JARC Offers Alternative Apprenticeship Model
Nearly 400 production workers in the Chicago area are currently enrolled in a new kind of apprenticeship model, spearheaded by the Jane Addams Resource Corporation (JARC).
JARC offers an alternative to the traditional Department of Labor registered apprenticeship for its manufacturing partners. JARC helps employers create a formal system of occupations, labor grades and career paths for employee training and advancement, specific to each company’s unique needs and production processes.
In early 2012 the Alliance for Illinois Manufacturing connected JARC with a manufacturer confounded with a pressing workforce issue. The Swedish company Trelleborg Sealing Solutions had acquired a small manufacturing company in Streamwood, IL that produces machined bearings for heavy industrial applications. At the time, the shop had only manual machines. Trelleborg planned to add 15-20 computer numerical control (CNC) machines to modernize the plant; they had the capital to purchase the machines but could not find any candidates with the requisite skills to operate them.
JARC was initially brought in as a resource for hiring, but after discussing the scale of Trelleborg’s labor needs, it became clear that hiring alone would not meet the demand. JARC proposed a new solution: a structured on-site training program that would rapidly advance the skills of Trelleborg’s existing workforce. This became JARC’s first customized apprenticeship program.
Apprenticeship programs range from internally-created, company-driven programs to the traditional Department of Labor four-year journeyman programs tailored to the individual. These programs all share a structured progression of coursework and on-the-job training that verifies an employee has mastered a defined set of subject material competencies before advancing to the next level of training.
JARC’s apprenticeship model is a hybrid of these models as it benefits both the employer and the individual. It consists of three components: coursework, demonstration of core competencies, and industry certifications. On the employer side, each apprenticeship is customized to the equipment and labor needs of the company. For example, Trelleborg desperately needed CNC lathe operators that could use Mazak machines, and hence the apprenticeship was designed to build those skills first. JARC’s model also benefits the individual by preparing them for industry-recognized credentials (in Trelleborg’s case, the National Institute for Metalworking Skills (NIMS)). While the employee is acquiring skills that are valuable to the company, the credentials they earn are transferable to other manufacturing companies.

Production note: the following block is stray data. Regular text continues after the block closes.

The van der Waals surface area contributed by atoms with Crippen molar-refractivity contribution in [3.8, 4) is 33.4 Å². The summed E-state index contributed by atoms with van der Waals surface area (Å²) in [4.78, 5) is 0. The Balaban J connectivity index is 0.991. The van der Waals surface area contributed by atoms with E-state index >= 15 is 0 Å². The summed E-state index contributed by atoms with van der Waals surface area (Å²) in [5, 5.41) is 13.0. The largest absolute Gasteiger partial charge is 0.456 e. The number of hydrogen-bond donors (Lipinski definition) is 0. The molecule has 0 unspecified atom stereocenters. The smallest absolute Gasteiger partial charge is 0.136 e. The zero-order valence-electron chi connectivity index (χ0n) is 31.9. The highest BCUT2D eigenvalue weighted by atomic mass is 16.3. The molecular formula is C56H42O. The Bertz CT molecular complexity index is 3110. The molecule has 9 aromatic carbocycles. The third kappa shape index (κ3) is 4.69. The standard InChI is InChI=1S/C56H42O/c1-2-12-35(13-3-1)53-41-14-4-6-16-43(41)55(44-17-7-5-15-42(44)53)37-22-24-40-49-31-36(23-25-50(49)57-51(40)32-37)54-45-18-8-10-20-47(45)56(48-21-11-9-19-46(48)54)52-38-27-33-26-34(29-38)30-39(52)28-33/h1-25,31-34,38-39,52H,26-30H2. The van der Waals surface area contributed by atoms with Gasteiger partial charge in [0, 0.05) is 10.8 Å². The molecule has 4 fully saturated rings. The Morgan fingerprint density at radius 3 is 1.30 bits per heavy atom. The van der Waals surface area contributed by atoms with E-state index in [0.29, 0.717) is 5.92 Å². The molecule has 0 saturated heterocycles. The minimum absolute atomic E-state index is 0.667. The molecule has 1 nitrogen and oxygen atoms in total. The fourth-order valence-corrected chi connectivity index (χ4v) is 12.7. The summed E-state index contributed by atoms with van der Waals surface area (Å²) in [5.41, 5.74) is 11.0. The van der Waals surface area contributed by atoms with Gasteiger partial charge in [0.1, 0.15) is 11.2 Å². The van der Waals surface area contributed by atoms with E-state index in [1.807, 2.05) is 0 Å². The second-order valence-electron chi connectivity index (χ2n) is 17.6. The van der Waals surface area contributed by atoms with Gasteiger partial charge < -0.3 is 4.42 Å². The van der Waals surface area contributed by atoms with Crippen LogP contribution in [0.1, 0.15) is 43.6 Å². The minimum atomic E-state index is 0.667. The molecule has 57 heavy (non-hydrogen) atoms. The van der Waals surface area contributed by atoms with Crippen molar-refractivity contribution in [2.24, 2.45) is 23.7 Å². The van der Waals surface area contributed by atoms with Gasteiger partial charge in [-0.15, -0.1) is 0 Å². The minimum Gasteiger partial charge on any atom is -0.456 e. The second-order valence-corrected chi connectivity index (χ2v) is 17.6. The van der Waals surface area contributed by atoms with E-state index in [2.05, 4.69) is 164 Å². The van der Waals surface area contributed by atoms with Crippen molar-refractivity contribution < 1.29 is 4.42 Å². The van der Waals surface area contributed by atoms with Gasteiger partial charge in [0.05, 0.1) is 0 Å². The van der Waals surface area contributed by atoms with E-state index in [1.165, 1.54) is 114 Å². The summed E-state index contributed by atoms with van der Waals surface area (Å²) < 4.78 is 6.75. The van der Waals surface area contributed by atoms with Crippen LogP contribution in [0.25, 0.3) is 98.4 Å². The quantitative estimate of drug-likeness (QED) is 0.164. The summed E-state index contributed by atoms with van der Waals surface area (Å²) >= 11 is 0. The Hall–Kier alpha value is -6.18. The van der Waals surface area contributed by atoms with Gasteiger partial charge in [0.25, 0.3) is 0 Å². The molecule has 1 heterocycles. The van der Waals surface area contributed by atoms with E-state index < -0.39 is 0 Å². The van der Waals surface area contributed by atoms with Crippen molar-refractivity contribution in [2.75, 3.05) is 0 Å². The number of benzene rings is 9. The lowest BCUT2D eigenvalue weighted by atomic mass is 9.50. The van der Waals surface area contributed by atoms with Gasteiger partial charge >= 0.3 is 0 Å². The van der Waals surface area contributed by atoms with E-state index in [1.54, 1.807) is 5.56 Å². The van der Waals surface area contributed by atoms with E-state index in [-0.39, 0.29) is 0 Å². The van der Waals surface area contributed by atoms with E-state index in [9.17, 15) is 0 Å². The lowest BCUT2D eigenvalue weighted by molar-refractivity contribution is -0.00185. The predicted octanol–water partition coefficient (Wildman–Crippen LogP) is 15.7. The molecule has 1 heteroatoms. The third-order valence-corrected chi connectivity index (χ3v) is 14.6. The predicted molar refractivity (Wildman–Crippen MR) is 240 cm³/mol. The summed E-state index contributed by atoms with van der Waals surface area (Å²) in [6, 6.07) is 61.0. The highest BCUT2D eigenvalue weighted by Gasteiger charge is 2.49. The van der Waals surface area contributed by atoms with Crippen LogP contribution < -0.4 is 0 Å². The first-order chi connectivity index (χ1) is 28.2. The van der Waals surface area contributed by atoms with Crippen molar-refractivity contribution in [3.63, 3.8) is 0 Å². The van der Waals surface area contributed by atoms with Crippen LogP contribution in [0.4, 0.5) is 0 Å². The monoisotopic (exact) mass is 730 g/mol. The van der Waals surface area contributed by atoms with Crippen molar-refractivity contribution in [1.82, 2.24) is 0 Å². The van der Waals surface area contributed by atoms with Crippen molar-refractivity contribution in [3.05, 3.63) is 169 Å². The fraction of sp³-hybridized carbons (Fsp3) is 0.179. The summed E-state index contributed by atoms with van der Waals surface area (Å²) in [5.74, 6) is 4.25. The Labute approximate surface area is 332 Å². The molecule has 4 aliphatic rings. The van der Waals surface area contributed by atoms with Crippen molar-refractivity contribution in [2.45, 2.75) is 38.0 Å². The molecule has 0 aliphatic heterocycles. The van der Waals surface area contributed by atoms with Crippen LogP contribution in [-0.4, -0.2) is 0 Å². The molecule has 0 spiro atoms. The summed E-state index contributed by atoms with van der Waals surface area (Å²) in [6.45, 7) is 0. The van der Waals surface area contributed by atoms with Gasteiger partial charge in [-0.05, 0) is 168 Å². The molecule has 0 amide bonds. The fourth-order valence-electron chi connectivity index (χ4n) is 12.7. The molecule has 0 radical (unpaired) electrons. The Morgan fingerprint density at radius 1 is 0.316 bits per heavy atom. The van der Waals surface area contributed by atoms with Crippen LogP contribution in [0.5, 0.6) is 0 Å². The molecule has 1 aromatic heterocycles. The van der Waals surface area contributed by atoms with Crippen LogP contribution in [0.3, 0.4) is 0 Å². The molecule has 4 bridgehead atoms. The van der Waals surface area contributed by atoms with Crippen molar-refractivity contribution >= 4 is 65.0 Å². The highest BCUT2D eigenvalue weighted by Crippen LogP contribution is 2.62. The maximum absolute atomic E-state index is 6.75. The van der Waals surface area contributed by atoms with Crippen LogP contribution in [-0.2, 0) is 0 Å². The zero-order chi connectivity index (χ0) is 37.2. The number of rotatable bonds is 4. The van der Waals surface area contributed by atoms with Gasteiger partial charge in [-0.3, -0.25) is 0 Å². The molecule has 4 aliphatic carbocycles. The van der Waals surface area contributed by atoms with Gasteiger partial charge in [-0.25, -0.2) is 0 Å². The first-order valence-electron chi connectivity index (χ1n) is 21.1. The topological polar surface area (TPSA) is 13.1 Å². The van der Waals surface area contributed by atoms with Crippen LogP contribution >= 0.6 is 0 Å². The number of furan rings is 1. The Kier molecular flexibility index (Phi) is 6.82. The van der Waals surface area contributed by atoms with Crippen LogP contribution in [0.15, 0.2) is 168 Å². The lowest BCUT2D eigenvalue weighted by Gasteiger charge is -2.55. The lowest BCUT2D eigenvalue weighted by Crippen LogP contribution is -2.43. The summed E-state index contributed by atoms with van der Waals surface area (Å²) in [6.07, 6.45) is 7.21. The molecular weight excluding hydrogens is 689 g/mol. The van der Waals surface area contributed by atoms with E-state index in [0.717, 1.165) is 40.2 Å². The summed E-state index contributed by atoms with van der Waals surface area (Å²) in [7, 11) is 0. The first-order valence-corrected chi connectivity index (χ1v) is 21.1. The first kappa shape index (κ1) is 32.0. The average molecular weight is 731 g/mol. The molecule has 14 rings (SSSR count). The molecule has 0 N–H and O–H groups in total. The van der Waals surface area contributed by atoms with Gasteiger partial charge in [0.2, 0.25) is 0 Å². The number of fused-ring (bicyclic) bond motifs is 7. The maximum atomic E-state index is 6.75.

In the last three years, JARC’s apprenticeship program has made a significant impact on the productivity and culture at Trelleborg. With the development of skilled machinists to operate the new CNC machines, Trelleborg experienced a 14% improvement in productivity in the first year of the apprenticeship. Since then trainees have earned 18 advanced NIMS credentials, demonstrating their ability to program, set-up and operate CNC machines.
JARC’s apprenticeship program also improved employee retention and instilled a culture of learning within Trelleborg. Employees routinely request more classes and training, and some are even taking advantage of Trelleborg’s tuition reimbursement to pursue advanced coursework at postsecondary institutions. Much of this is due to management’s investment in employees that show initiative with training and advancement opportunities. With feedback from the apprenticeship instructors, Trelleborg identified high-potential employees and fast-tracked their training. On an individual level, graduates said they were more confident and relaxed on the machines, improving their performance and job satisfaction.
JARC’s apprenticeship model is unique in that it is truly employer driven and customized to each company based on their specific needs and processes. At the same time, it gives individual employees portable credentials that are valuable for career advancement. JARC is currently working with several additional companies, including Jason Components and Freedman Seating Company, to adapt this model to their unique workforce needs and challenges. This year, National Apprenticeship Week coincides with the launch of JARC’s newest customized apprenticeship program, called “Freedman University,” with Freedman Seating Company.